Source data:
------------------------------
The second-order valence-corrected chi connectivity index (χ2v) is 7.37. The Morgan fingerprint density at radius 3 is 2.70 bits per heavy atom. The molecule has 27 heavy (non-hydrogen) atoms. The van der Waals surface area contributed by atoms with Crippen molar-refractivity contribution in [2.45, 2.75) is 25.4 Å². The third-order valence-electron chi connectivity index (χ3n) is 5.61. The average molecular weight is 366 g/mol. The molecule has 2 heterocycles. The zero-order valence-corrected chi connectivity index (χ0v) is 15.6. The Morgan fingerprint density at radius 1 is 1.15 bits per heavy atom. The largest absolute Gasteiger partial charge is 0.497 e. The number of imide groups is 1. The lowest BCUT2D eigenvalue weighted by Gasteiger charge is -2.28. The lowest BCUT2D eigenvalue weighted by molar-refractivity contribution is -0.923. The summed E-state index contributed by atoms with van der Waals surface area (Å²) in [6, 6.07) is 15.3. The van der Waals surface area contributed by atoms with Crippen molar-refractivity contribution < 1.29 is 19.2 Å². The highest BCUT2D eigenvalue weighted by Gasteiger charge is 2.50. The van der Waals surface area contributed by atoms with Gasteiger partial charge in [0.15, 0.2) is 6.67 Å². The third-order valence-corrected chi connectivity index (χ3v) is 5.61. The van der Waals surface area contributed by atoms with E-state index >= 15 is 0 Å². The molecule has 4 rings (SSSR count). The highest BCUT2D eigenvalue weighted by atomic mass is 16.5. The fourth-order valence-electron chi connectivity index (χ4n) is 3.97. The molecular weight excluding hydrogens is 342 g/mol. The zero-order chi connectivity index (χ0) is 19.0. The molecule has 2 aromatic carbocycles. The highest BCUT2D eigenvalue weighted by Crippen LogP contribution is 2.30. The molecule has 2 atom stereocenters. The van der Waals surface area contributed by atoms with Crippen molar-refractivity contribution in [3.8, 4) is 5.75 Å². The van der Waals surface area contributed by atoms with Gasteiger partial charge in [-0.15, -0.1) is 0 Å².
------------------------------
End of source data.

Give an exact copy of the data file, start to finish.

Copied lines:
The second-order valence-corrected chi connectivity index (χ2v) is 7.37. The Morgan fingerprint density at radius 3 is 2.70 bits per heavy atom. The molecule has 27 heavy (non-hydrogen) atoms. The van der Waals surface area contributed by atoms with Crippen molar-refractivity contribution in [2.45, 2.75) is 25.4 Å². The third-order valence-electron chi connectivity index (χ3n) is 5.61. The average molecular weight is 366 g/mol. The molecule has 2 heterocycles. The zero-order valence-corrected chi connectivity index (χ0v) is 15.6. The Morgan fingerprint density at radius 1 is 1.15 bits per heavy atom. The largest absolute Gasteiger partial charge is 0.497 e. The number of imide groups is 1. The lowest BCUT2D eigenvalue weighted by Gasteiger charge is -2.28. The lowest BCUT2D eigenvalue weighted by molar-refractivity contribution is -0.923. The summed E-state index contributed by atoms with van der Waals surface area (Å²) in [6, 6.07) is 15.3. The van der Waals surface area contributed by atoms with Crippen molar-refractivity contribution < 1.29 is 19.2 Å². The highest BCUT2D eigenvalue weighted by Gasteiger charge is 2.50. The van der Waals surface area contributed by atoms with Gasteiger partial charge in [0.15, 0.2) is 6.67 Å². The third-order valence-corrected chi connectivity index (χ3v) is 5.61. The van der Waals surface area contributed by atoms with E-state index >= 15 is 0 Å². The molecule has 4 rings (SSSR count). The highest BCUT2D eigenvalue weighted by atomic mass is 16.5. The fourth-order valence-electron chi connectivity index (χ4n) is 3.97. The molecular weight excluding hydrogens is 342 g/mol. The zero-order chi connectivity index (χ0) is 19.0. The molecule has 2 aromatic carbocycles. The highest BCUT2D eigenvalue weighted by Crippen LogP contribution is 2.30. The molecule has 2 atom stereocenters. The van der Waals surface area contributed by atoms with Crippen molar-refractivity contribution in [3.8, 4) is 5.75 Å². The van der Waals surface area contributed by atoms with Gasteiger partial charge in [-0.15, -0.1) is 0 Å².